Causey was sentenced to life behind bars 13 years ago for holding a lawyer at gunpoint. Authorities said he believed the defense attorney did not do enough to keep him out of prison in the 1990s.

In his first escape, from a different South Carolina prison in 2005, he and another inmate hid in a garbage truck that was leaving the maximum-security institution. They were arrested three days later after a woman delivering pizza to a motel called police.

Drones have been used to deliver contraband such as drugs and cellphones to prisons across the U.S., including two cases in recent years from South Carolina. In May, two men were arrested for trying to fly knives, marijuana and phones into a medium-security state prison. Another man is serving a 15-year sentence after officials found a crashed drone outside a maximum-security institution in 2014.

Authorities in Britain said two inmates there escaped from prison last year by cutting through window bars using a saw and wire cutters that were believed to have been flown in via drone.

Advanced technology and highly motivated prisoners can be a dangerous combination.

“You have nothing to do but sit on the edge of your bunk and figure out ways to get past the system,” Tamez said. “You can’t get complacent with them. These guys aren’t stupid.”

Talk to us

More in Local News

Snohomish Delivers concierge Sarah Dylan Jensen picks up tea from Everything Tea on Tuesday, Jan. 5, 2020 in Snohomish, Wa. (Olivia Vanni / The Herald)
A Snohomish service brings goods from the store to your door

Developed by the city, Snohomish Delivers encourages online shoppers to look local. And it’s free.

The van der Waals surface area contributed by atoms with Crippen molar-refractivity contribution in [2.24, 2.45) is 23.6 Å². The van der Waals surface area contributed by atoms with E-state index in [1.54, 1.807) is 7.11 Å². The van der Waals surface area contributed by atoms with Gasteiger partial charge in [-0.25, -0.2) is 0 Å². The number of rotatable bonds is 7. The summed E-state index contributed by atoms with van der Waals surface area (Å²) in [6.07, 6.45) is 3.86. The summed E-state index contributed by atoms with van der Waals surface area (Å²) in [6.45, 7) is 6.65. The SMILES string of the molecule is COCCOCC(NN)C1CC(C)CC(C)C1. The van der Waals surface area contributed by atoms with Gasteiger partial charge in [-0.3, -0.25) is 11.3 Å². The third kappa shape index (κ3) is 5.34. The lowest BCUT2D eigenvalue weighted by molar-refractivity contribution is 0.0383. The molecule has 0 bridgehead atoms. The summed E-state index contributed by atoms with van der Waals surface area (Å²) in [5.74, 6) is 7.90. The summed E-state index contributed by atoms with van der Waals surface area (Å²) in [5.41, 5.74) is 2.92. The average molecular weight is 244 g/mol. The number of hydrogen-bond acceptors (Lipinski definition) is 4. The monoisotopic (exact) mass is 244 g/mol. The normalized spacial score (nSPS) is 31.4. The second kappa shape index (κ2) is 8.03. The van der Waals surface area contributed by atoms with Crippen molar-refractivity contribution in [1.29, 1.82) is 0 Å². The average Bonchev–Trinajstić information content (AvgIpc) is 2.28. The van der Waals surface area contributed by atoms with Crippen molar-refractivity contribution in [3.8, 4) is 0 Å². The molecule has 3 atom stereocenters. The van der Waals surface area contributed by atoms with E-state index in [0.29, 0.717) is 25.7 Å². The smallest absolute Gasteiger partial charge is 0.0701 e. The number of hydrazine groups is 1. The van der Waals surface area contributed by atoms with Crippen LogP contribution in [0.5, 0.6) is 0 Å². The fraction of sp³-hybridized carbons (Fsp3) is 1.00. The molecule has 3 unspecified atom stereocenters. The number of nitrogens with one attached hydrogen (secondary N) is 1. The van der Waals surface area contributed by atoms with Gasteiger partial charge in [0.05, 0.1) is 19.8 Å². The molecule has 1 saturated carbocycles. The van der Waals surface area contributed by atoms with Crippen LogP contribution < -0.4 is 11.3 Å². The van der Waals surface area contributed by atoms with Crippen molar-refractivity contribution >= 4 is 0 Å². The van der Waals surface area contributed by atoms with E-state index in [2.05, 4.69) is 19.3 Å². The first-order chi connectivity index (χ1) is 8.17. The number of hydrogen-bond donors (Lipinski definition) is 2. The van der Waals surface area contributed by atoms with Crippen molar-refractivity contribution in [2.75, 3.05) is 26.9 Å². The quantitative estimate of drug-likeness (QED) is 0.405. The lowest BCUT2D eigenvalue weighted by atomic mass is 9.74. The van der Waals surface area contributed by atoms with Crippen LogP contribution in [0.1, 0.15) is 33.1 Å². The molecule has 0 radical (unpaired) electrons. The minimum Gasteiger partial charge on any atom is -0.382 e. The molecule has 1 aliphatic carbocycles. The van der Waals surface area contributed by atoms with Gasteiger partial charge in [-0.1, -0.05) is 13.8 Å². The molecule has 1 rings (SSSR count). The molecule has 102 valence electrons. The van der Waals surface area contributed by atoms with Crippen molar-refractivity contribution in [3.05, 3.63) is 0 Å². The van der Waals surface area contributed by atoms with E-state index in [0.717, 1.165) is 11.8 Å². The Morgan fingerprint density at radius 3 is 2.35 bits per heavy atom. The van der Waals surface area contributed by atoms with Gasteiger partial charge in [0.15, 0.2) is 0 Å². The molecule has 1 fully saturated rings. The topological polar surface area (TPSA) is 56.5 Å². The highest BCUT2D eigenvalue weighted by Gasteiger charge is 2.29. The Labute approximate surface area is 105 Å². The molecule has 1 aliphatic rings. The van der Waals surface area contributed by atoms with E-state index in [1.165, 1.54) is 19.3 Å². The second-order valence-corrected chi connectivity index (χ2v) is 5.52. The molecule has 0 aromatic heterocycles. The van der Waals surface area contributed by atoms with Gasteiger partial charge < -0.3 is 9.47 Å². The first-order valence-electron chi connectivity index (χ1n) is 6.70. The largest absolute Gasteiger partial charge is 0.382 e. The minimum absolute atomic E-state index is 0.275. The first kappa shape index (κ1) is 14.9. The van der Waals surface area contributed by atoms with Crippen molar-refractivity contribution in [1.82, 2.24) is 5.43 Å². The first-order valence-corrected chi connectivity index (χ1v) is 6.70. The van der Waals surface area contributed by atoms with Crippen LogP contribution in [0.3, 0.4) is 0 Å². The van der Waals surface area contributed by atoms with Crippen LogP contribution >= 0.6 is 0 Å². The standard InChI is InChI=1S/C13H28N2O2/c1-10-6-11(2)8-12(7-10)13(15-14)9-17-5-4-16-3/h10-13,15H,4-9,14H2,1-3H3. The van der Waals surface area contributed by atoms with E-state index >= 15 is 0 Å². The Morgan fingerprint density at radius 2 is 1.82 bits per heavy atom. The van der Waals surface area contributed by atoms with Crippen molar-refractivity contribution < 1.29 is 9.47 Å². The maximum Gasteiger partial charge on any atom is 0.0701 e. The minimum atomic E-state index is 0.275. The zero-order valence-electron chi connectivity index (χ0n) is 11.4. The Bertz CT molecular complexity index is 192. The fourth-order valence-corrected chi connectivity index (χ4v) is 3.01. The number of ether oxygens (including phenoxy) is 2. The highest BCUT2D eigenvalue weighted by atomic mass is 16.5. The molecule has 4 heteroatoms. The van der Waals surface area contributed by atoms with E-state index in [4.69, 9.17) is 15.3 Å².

Jim Lawless
Lawless won’t seek permanent police chief job in Edmonds

The interim chief says the city needs to move on from the controversy of last year’s hiring process.

Jay Inslee takes the oath of office for his third term as governor. (Governor Jay Inslee)
Governor Inslee: We are going forward toward a ‘new normal’

At the start of an historic third term, the governor is charting a course out of the pandemic.

Everett firefighter’s lawsuit alleges racist actions were ignored

Jason Anderson was allegedly told to “suck it up” after reporting the conduct to his supervisor.

People line up for COVID-19 vaccinations at Paine Field in Everett. (Snohomish County Emergency Coordination Center)
Drive-thru vaccination clinics open in Everett and Lynnwood

More sites are planned as Snohomish County gets closer to broadening who is eligible for a shot.

Nearly 1,000 still without power after mid-week storm

Power is restored to more than 200,000 customers, but others still wait after more than 60 hours.

$300 unemployment supplement headed to bank accounts

The Federal Pandemic Unemployment Compensation will be available for up to 11 weeks.

Man sentenced for tire iron assault at Everett ATM

Years of mental health and drug-related struggles led up Johnnie Hilliard’s actions in December 2019.

Marc Lamont Hill will speak about race, politics and American life in an online presentation Wednesday as part of Everett Community College's Martin Luther King Jr. celebration. (Everett Community College)
Dr. Martin Luther King Jr.’s legacy to be honored in new ways

Pandemic means changes in how the community will celebrate. Virtual and drive-by events are planned.

Most Read